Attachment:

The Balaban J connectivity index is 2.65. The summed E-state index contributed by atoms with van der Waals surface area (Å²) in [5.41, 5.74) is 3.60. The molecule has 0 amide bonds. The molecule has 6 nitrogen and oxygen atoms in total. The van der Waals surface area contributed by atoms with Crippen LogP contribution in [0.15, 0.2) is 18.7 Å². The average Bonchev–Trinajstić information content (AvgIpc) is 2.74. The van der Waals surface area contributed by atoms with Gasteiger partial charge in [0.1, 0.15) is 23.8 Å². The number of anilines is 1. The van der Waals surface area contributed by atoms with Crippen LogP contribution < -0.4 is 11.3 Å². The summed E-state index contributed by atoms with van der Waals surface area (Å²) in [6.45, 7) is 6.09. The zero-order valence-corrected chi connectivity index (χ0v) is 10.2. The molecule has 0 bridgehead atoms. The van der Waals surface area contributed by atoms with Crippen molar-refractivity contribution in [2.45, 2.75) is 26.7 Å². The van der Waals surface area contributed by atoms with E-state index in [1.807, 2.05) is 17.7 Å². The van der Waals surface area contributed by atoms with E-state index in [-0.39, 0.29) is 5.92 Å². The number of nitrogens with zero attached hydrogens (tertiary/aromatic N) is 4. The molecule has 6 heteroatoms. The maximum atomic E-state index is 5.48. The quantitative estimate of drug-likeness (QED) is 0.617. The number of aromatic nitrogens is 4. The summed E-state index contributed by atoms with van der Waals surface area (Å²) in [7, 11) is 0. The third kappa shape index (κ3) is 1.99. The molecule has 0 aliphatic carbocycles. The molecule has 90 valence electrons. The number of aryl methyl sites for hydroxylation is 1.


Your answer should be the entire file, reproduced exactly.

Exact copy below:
The Balaban J connectivity index is 2.65. The summed E-state index contributed by atoms with van der Waals surface area (Å²) in [5.41, 5.74) is 3.60. The molecule has 0 amide bonds. The molecule has 6 nitrogen and oxygen atoms in total. The van der Waals surface area contributed by atoms with Crippen LogP contribution in [0.15, 0.2) is 18.7 Å². The average Bonchev–Trinajstić information content (AvgIpc) is 2.74. The van der Waals surface area contributed by atoms with Gasteiger partial charge in [0.1, 0.15) is 23.8 Å². The number of anilines is 1. The van der Waals surface area contributed by atoms with Crippen LogP contribution < -0.4 is 11.3 Å². The summed E-state index contributed by atoms with van der Waals surface area (Å²) in [6.45, 7) is 6.09. The zero-order valence-corrected chi connectivity index (χ0v) is 10.2. The molecule has 0 bridgehead atoms. The van der Waals surface area contributed by atoms with Crippen molar-refractivity contribution in [2.45, 2.75) is 26.7 Å². The van der Waals surface area contributed by atoms with E-state index in [1.807, 2.05) is 17.7 Å². The van der Waals surface area contributed by atoms with E-state index in [-0.39, 0.29) is 5.92 Å². The number of nitrogens with zero attached hydrogens (tertiary/aromatic N) is 4. The molecule has 6 heteroatoms. The maximum atomic E-state index is 5.48. The quantitative estimate of drug-likeness (QED) is 0.617. The number of aromatic nitrogens is 4. The summed E-state index contributed by atoms with van der Waals surface area (Å²) in [7, 11) is 0. The third kappa shape index (κ3) is 1.99. The molecule has 0 aliphatic carbocycles. The molecule has 90 valence electrons. The number of aryl methyl sites for hydroxylation is 1.